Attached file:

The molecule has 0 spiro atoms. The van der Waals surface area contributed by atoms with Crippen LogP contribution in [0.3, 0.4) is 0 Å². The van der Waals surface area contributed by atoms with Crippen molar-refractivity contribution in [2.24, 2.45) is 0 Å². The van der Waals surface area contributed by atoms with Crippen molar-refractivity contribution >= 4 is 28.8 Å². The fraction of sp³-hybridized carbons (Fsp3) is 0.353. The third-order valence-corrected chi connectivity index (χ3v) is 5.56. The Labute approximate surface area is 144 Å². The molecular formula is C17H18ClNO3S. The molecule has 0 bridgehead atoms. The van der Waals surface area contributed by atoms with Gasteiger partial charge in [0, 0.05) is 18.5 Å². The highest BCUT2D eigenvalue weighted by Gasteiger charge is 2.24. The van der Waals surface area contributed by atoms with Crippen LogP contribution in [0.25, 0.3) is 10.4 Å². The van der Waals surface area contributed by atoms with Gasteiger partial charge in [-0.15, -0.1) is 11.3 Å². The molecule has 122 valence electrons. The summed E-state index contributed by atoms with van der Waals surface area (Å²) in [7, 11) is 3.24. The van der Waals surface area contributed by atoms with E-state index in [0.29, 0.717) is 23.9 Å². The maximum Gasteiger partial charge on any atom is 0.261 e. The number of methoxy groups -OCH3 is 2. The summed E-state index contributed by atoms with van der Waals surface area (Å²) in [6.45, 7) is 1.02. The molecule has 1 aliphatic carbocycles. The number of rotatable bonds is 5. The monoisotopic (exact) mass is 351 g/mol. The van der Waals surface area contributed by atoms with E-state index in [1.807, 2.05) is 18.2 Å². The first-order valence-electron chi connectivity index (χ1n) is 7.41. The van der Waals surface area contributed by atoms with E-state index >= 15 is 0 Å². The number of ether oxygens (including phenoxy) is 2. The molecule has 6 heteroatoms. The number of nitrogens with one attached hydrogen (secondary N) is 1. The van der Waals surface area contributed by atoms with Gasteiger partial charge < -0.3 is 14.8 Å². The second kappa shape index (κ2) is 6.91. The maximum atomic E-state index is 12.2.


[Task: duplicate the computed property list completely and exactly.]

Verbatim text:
The molecule has 0 spiro atoms. The van der Waals surface area contributed by atoms with Crippen LogP contribution in [0.3, 0.4) is 0 Å². The van der Waals surface area contributed by atoms with Crippen molar-refractivity contribution in [2.24, 2.45) is 0 Å². The van der Waals surface area contributed by atoms with Crippen molar-refractivity contribution >= 4 is 28.8 Å². The fraction of sp³-hybridized carbons (Fsp3) is 0.353. The third-order valence-corrected chi connectivity index (χ3v) is 5.56. The Labute approximate surface area is 144 Å². The molecular formula is C17H18ClNO3S. The molecule has 0 bridgehead atoms. The van der Waals surface area contributed by atoms with Gasteiger partial charge in [0, 0.05) is 18.5 Å². The highest BCUT2D eigenvalue weighted by Gasteiger charge is 2.24. The van der Waals surface area contributed by atoms with Crippen LogP contribution in [0.25, 0.3) is 10.4 Å². The van der Waals surface area contributed by atoms with Gasteiger partial charge in [-0.15, -0.1) is 11.3 Å². The molecule has 122 valence electrons. The summed E-state index contributed by atoms with van der Waals surface area (Å²) in [7, 11) is 3.24. The van der Waals surface area contributed by atoms with E-state index in [0.29, 0.717) is 23.9 Å². The maximum Gasteiger partial charge on any atom is 0.261 e. The number of methoxy groups -OCH3 is 2. The summed E-state index contributed by atoms with van der Waals surface area (Å²) in [6.45, 7) is 1.02. The molecule has 1 aliphatic carbocycles. The number of rotatable bonds is 5. The monoisotopic (exact) mass is 351 g/mol. The van der Waals surface area contributed by atoms with E-state index in [1.807, 2.05) is 18.2 Å². The first-order valence-electron chi connectivity index (χ1n) is 7.41. The van der Waals surface area contributed by atoms with E-state index >= 15 is 0 Å². The number of ether oxygens (including phenoxy) is 2. The molecule has 6 heteroatoms. The number of nitrogens with one attached hydrogen (secondary N) is 1. The van der Waals surface area contributed by atoms with Gasteiger partial charge < -0.3 is 14.8 Å². The second kappa shape index (κ2) is 6.91. The maximum atomic E-state index is 12.2.